The Oklahoma Supreme Court has blocked three antiabortion laws that were scheduled to take effect on November 1.
In a 5-3 ruling on Monday, the court granted a temporary injunction that prevents the laws from taking effect. All three appointees of Republican Gov. Kevin Stitt dissented, The Associated Press reported. One judge didn’t vote.
“The Oklahoma Supreme Court recognized that these laws would cause irreparable harm to Oklahomans,” Nancy Northup, president and CEO of the New York City-based Center for Reproductive Rights, which helped to challenge the laws, said in a statement.
“All of these laws have the same goal: to make it harder to get an abortion in Oklahoma,” she said. “We will continue to fight in court to ensure these laws are struck down for good. Politicians should not be meddling in the private health decisions of Oklahomans.”
One law would have required all doctors who perform abortions in the state to be board-certified in obstetrics or gynecology, which would have forced about half of the abortion providers in the state to stop operating, the AP reported. The other two laws would have created new restrictions on medication-induced abortions.
Earlier this month, a district court judge temporarily blocked two other new antiabortion laws from taking effect next week, according to The Oklahoman. One measure would have classified performing most abortions as “unprofessional conduct,” which would result in fallout for doctors and medical staff who do the procedure.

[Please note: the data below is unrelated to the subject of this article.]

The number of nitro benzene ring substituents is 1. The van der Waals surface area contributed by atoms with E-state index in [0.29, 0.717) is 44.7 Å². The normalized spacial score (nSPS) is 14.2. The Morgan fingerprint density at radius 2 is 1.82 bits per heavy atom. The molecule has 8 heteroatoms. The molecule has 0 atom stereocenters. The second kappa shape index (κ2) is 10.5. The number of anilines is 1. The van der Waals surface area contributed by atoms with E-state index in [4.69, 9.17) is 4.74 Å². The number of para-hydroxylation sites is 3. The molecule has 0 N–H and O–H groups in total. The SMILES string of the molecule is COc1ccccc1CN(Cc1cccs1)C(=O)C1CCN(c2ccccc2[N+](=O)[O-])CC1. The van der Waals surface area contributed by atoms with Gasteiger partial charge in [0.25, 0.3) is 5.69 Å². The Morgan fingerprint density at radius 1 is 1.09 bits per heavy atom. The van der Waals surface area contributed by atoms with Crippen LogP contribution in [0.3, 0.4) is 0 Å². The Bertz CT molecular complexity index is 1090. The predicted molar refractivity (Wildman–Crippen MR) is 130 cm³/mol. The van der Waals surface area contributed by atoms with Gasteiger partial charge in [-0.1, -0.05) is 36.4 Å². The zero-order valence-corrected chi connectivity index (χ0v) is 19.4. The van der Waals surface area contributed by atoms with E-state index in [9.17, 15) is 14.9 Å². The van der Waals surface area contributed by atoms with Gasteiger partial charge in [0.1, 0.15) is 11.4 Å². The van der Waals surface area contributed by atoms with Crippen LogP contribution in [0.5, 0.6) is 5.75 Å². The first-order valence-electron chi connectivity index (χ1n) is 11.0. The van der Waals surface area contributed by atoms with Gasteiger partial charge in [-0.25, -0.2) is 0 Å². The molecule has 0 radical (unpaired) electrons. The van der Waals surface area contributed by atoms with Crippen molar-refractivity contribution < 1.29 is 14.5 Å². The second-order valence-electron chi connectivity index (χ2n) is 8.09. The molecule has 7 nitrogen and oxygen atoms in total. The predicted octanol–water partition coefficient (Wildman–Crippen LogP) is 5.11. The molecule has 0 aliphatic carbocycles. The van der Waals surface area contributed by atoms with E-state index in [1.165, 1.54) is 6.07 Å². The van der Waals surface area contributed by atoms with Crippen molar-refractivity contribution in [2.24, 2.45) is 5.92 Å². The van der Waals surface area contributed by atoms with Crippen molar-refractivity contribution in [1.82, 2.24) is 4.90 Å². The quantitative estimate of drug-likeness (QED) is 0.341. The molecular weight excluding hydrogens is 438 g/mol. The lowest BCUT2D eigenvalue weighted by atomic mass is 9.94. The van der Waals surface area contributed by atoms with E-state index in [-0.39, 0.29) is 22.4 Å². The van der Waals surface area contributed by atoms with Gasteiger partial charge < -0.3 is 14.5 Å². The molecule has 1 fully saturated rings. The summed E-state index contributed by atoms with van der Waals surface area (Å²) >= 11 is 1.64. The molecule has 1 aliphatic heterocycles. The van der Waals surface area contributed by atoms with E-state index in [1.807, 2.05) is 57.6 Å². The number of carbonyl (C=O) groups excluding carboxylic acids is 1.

The other measure was similar to the Texas ban that stops abortions from happening after a “fetal heartbeat” is detected, which can happen as early as 6 weeks into a pregnancy and before many women know they are pregnant.
Together, the laws would have prevented most abortions in Oklahoma, the newspaper reported.
Oklahoma’s four abortion clinics already have an influx of patients from Texas due to its new law, which took effect on September 1, the AP reported. In August, 11 women from Texas received abortion services at the Trust Women clinic in Oklahoma City. That number rose to 110 last month.
Similar increases are being reported at abortion clinics in Colorado, Kansas, Louisiana, and New Mexico, the AP reported.
“The court’s decision today comes as a huge relief,” Alan Braid, MD, owner of Tulsa Women’s Reproductive Clinic, told The Oklahoman.
“Texas has shown us the heartbreaking consequences of what happens when a state bans abortion,” he said. “Even Oklahomans are suffering from the Texas ban, which has created backlogs of patients here and in other surrounding states.”
All five abortion laws in Oklahoma have been blocked temporarily, the newspaper reported. Future court decisions will determine the outcome of abortion rules in the state.